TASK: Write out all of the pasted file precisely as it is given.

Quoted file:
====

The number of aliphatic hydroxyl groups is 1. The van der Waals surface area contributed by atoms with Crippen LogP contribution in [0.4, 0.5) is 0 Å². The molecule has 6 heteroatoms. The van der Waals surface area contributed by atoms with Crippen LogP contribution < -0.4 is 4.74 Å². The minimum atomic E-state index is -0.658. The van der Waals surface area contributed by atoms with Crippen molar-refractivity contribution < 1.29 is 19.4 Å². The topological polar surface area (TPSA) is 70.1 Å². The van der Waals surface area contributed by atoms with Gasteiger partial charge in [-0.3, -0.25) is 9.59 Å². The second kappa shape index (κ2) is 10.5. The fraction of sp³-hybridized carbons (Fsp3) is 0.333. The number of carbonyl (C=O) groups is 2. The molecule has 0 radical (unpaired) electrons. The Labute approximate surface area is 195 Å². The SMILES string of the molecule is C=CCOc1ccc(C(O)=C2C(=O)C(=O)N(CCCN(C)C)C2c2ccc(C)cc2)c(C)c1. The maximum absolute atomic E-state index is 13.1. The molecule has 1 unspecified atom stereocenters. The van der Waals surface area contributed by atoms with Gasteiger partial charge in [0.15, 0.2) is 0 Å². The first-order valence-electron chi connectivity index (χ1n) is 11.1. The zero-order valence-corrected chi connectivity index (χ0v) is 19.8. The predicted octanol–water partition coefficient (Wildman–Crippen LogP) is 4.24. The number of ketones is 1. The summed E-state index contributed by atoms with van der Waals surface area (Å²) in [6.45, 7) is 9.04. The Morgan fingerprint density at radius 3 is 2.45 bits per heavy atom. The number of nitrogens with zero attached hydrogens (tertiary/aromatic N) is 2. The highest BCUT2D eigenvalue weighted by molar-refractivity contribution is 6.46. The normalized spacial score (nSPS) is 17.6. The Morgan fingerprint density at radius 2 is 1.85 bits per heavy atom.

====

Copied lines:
The number of aliphatic hydroxyl groups is 1. The van der Waals surface area contributed by atoms with Crippen LogP contribution in [0.4, 0.5) is 0 Å². The molecule has 6 heteroatoms. The van der Waals surface area contributed by atoms with Crippen LogP contribution < -0.4 is 4.74 Å². The minimum atomic E-state index is -0.658. The van der Waals surface area contributed by atoms with Crippen molar-refractivity contribution < 1.29 is 19.4 Å². The topological polar surface area (TPSA) is 70.1 Å². The van der Waals surface area contributed by atoms with Gasteiger partial charge in [-0.3, -0.25) is 9.59 Å². The second kappa shape index (κ2) is 10.5. The fraction of sp³-hybridized carbons (Fsp3) is 0.333. The number of carbonyl (C=O) groups is 2. The molecule has 0 radical (unpaired) electrons. The Labute approximate surface area is 195 Å². The SMILES string of the molecule is C=CCOc1ccc(C(O)=C2C(=O)C(=O)N(CCCN(C)C)C2c2ccc(C)cc2)c(C)c1. The maximum absolute atomic E-state index is 13.1. The molecule has 1 unspecified atom stereocenters. The van der Waals surface area contributed by atoms with Gasteiger partial charge in [0.15, 0.2) is 0 Å². The first-order valence-electron chi connectivity index (χ1n) is 11.1. The zero-order valence-corrected chi connectivity index (χ0v) is 19.8. The predicted octanol–water partition coefficient (Wildman–Crippen LogP) is 4.24. The number of ketones is 1. The summed E-state index contributed by atoms with van der Waals surface area (Å²) in [6.45, 7) is 9.04. The Morgan fingerprint density at radius 3 is 2.45 bits per heavy atom. The number of nitrogens with zero attached hydrogens (tertiary/aromatic N) is 2. The highest BCUT2D eigenvalue weighted by molar-refractivity contribution is 6.46. The normalized spacial score (nSPS) is 17.6. The Morgan fingerprint density at radius 2 is 1.85 bits per heavy atom.